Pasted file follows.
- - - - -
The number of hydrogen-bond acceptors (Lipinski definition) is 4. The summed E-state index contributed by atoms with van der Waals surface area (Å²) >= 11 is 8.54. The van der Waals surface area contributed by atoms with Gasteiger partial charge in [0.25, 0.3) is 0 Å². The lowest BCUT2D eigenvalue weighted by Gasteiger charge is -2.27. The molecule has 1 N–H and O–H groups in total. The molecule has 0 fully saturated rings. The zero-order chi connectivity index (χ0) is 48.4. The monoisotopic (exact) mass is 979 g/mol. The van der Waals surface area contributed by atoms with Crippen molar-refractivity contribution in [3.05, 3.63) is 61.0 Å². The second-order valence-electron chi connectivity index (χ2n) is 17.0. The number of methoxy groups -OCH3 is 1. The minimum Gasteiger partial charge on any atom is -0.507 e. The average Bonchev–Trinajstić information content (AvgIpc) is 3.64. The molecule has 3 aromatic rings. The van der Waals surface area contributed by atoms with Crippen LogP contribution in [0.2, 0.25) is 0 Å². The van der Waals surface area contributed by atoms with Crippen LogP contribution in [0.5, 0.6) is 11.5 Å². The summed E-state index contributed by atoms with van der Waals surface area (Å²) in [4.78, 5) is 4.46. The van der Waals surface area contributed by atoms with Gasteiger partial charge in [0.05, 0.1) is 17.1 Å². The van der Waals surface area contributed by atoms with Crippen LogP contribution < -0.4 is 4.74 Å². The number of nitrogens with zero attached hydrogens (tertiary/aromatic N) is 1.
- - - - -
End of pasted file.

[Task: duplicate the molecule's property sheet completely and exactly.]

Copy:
The number of hydrogen-bond acceptors (Lipinski definition) is 4. The summed E-state index contributed by atoms with van der Waals surface area (Å²) >= 11 is 8.54. The van der Waals surface area contributed by atoms with Gasteiger partial charge in [0.25, 0.3) is 0 Å². The lowest BCUT2D eigenvalue weighted by Gasteiger charge is -2.27. The molecule has 1 N–H and O–H groups in total. The molecule has 0 fully saturated rings. The zero-order chi connectivity index (χ0) is 48.4. The monoisotopic (exact) mass is 979 g/mol. The van der Waals surface area contributed by atoms with Crippen molar-refractivity contribution in [3.05, 3.63) is 61.0 Å². The second-order valence-electron chi connectivity index (χ2n) is 17.0. The number of methoxy groups -OCH3 is 1. The minimum Gasteiger partial charge on any atom is -0.507 e. The average Bonchev–Trinajstić information content (AvgIpc) is 3.64. The molecule has 3 aromatic rings. The van der Waals surface area contributed by atoms with Crippen LogP contribution in [0.2, 0.25) is 0 Å². The van der Waals surface area contributed by atoms with Crippen LogP contribution in [0.5, 0.6) is 11.5 Å². The summed E-state index contributed by atoms with van der Waals surface area (Å²) in [4.78, 5) is 4.46. The van der Waals surface area contributed by atoms with Gasteiger partial charge in [0.05, 0.1) is 17.1 Å². The van der Waals surface area contributed by atoms with Crippen LogP contribution < -0.4 is 4.74 Å². The number of nitrogens with zero attached hydrogens (tertiary/aromatic N) is 1.